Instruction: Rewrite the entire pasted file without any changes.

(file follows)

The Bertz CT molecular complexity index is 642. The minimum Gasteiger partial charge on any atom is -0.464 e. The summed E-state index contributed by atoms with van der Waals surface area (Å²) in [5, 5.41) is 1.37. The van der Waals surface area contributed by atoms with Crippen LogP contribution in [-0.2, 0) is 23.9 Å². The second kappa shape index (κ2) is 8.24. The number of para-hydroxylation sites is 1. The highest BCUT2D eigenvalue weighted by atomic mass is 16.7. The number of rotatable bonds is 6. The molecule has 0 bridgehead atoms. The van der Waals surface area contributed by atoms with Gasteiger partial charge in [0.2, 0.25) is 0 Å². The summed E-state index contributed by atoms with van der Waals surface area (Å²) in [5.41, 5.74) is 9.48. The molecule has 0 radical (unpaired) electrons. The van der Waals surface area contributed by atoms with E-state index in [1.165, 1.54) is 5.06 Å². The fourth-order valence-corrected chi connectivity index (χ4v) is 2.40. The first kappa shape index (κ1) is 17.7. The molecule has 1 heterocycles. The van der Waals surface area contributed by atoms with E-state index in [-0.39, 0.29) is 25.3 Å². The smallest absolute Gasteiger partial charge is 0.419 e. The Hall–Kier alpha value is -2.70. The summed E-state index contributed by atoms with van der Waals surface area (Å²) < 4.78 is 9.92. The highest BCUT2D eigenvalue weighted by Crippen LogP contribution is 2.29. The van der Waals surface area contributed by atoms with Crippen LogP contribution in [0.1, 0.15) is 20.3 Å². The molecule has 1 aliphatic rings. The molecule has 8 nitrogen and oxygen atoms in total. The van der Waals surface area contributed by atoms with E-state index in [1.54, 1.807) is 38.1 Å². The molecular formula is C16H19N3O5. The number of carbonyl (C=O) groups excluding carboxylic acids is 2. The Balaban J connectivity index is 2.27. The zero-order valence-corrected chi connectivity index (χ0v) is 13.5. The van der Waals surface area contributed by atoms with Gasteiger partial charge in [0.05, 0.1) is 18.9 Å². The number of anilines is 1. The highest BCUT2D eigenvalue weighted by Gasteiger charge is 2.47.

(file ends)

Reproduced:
The Bertz CT molecular complexity index is 642. The minimum Gasteiger partial charge on any atom is -0.464 e. The summed E-state index contributed by atoms with van der Waals surface area (Å²) in [5, 5.41) is 1.37. The van der Waals surface area contributed by atoms with Crippen LogP contribution in [-0.2, 0) is 23.9 Å². The second kappa shape index (κ2) is 8.24. The number of para-hydroxylation sites is 1. The highest BCUT2D eigenvalue weighted by atomic mass is 16.7. The number of rotatable bonds is 6. The molecule has 0 bridgehead atoms. The van der Waals surface area contributed by atoms with Gasteiger partial charge in [0.2, 0.25) is 0 Å². The summed E-state index contributed by atoms with van der Waals surface area (Å²) in [5.41, 5.74) is 9.48. The molecule has 0 radical (unpaired) electrons. The van der Waals surface area contributed by atoms with E-state index in [1.165, 1.54) is 5.06 Å². The fourth-order valence-corrected chi connectivity index (χ4v) is 2.40. The first kappa shape index (κ1) is 17.7. The molecule has 1 heterocycles. The van der Waals surface area contributed by atoms with E-state index in [-0.39, 0.29) is 25.3 Å². The smallest absolute Gasteiger partial charge is 0.419 e. The Hall–Kier alpha value is -2.70. The summed E-state index contributed by atoms with van der Waals surface area (Å²) < 4.78 is 9.92. The highest BCUT2D eigenvalue weighted by Crippen LogP contribution is 2.29. The van der Waals surface area contributed by atoms with Crippen LogP contribution in [0.1, 0.15) is 20.3 Å². The molecule has 1 aliphatic rings. The molecule has 8 nitrogen and oxygen atoms in total. The van der Waals surface area contributed by atoms with E-state index in [1.54, 1.807) is 38.1 Å². The molecular formula is C16H19N3O5. The number of carbonyl (C=O) groups excluding carboxylic acids is 2. The Balaban J connectivity index is 2.27. The zero-order valence-corrected chi connectivity index (χ0v) is 13.5. The van der Waals surface area contributed by atoms with Gasteiger partial charge in [0.05, 0.1) is 18.9 Å². The number of anilines is 1. The highest BCUT2D eigenvalue weighted by Gasteiger charge is 2.47.